Review: HOLLOW EMPIRE by Sam Hawke

Publisher: Tor Books
Page Count: 560
Release Date: December 1st, 2020
Series: POISON WARS, Book 2
Rating: 4.5/5 Stars – Loved it!

Note: I was given an ARC by the publisher in exchange for my fair and honest review.

Warning: Light spoilers potentially ahead for book one. Haven’t read it? You can find the review here: CITY OF LIES

It’s been two years since Jovan and Kalina uncovered and defeated a conspiracy that threatened to overthrow the government of the city of Silasta. Since then, they’ve used their respective secret positions as poison-proofer and spy to hunt any surviving conspirators who might threaten their friend and protectee, Chancellor Tain. As the festival of karodee draws closer, Jovan becomes increasingly convinced that a larger threat to the city still remains, a worry made all the more complicated by the influx of foreign dignitaries arriving as part of the celebration. But as karodee begins, it soon becomes clear Jovan’s worries are not imaginary. The coup attempt a few years prior may have simply been the opening salvo in a much larger plot to bring down not just the city, but the entire country.

HOLLOW EMPIRE is a twisty espionage thriller set in a fantasy world. Assassinations, deadly explosions, and dark magics await you as Jovan and Kalina race to uncover the culprits and the motivations behind the attacks. It’s the kind of mystery where personal connections, international relations, and historical events each have a part to play in untangling the knot of murder and mayhem that threatens Silasta, with red herrings and dead-ends aplenty.

Jovan and Kalina are once again the POV characters, with chapters alternating between their first person perspectives. Jovan is struggles not just with his mental tics (the character being slightly on the spectrum) but with a full-on “Cassandra problem.” Even though he was instrumental in saving the city earlier, much of the leadership is ready to pretend the worst is behind them, and believe Jovan is overly paranoid, leaving him desperate to find evidence to prove his gut feelings have a basis in fact. He is also responsible for training Dija, his thirteen-year-old niece, to be his replacement poison-proofer should anything befall him and a new family member is required to step into the role. Dija is bright and a welcome new character, but Jovan isn’t quite sure what to do with her, as he’s always focused on his mission of protecting Tain above all else.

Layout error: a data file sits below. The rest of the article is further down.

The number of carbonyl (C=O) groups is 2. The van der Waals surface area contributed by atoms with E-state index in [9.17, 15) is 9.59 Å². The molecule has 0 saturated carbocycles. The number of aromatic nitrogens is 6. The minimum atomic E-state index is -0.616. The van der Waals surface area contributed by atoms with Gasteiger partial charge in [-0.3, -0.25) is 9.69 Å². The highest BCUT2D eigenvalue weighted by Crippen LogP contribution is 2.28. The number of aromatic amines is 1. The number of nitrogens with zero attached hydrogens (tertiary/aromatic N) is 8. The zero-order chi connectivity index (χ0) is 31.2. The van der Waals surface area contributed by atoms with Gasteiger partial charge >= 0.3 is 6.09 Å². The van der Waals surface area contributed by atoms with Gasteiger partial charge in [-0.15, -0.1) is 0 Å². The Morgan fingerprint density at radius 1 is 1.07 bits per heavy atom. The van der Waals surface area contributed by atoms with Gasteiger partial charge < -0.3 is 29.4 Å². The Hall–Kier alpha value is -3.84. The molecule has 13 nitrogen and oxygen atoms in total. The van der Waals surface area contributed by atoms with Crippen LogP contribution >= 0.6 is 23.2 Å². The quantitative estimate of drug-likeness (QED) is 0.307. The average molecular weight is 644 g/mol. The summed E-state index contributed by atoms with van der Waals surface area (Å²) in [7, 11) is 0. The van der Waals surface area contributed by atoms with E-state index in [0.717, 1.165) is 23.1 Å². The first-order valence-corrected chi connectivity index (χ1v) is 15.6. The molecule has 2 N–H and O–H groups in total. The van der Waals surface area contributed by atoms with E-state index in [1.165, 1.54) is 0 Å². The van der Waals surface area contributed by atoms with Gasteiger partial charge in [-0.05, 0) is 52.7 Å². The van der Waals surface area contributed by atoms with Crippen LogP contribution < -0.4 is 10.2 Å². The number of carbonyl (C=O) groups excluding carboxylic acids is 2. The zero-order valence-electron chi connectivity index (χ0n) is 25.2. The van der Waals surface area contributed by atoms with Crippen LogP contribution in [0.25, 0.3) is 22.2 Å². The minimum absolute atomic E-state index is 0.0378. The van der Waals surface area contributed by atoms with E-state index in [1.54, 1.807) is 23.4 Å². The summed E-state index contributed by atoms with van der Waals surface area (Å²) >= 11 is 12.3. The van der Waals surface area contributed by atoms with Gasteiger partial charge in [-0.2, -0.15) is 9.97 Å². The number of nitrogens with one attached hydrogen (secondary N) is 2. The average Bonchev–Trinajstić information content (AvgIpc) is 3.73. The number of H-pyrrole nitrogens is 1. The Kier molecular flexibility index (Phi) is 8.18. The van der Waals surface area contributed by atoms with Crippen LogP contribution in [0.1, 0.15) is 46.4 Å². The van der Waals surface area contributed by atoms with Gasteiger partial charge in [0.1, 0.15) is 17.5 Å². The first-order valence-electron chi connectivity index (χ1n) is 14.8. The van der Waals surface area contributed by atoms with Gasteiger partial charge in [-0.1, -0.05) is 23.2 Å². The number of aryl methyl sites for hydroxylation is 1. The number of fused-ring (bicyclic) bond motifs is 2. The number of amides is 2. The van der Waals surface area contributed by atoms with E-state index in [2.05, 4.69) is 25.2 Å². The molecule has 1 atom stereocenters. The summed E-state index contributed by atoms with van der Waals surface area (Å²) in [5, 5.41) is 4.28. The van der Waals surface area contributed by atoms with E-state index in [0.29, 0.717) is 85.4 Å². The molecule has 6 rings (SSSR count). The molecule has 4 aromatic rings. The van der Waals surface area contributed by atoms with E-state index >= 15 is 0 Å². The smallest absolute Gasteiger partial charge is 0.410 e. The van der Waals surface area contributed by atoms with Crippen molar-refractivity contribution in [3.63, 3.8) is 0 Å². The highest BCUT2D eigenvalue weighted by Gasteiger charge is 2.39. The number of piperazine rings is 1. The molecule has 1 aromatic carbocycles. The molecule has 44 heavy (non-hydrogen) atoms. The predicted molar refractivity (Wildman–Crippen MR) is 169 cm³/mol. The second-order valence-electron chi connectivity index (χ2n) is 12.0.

Kalina also has grown since CITY OF LIES. Where before she had to lean into her meek, unassuming role of the family invalid so that she would go overlooked, she’s now a well-known hero and allowed to operate more publicly. Although her health issues are very real, she now is on track to be a diplomat with an important ally nation, and spends much of her time mingling with political envoys from other countries, trying to assess if any of them have cause to see Silasta fall.

I enjoy a good fantasy series that does a time jump between books. While reading a trilogy that takes place in a short window of time is satisfying, it’s much more rare for an author to take a step back and let the events of one book have time to breathe and have consequence in the world at large. In CITY OF LIES, Kalina, Jovan and the rest of the city leadership were forced to confront the fact that their nation had been built on some pretty terrible treatment of the Darfri people, including stifling their culture and refusing them education. Two years isn’t enough time to fix the problems, but that small jump allowed for some steps to be made and to see how Silasta is trying to reconcile with the Darfri, to mend the rifts between the peoples. Those tensions continue to play an important part in city politics, and was a welcome layer to the overall story.

I did have one small issue with the book. By all research I can find, HOLLOW EMPIRE is book two in a duology, meaning (in my opinion) it should be putting to rest much of the questions I have about the plot and the world at large. While HOLLOW EMPIRE does resolve its plot and vanquish the immediate threat, it leaves a much bigger question about the world at large unanswered. Now, I would be THRILLED to read more books in this series, but none currently have been announced (something which is likely entirely out of the author’s hands). I understand problems are almost never neatly wrapped with a bow, but it left the overall plot feeling a bit unfinished, like there’s a book three I’ll never get to see. Again, I struggle a bit to fault the author for something they may not have control over, but it just felt a bit structurally weird to have this big unresolved issue at the end of a duology. Hopefully time will bring us more books set in this world, and this hanging thread will no longer be hanging!

That being said, I can whole-heartedly recommend this series to anyone who likes their fantasy to come with politics and espionage. The POISON WAR duology is all about mystery, intrigue, and a nation struggling to reconcile itself with a less than perfect past. Add in a splash of magic and some harrowing sequences, and HOLLOW EMPIRE makes a near-perfect cap to this fantasy series.

7 thoughts on “Review: HOLLOW EMPIRE by Sam Hawke

Add yours

  1. Glad you liked this one! The first just didn’t work for me for some reason. A duology? Weird. I would’ve expected it to be a trilogy though, it seems everything is nowadays…

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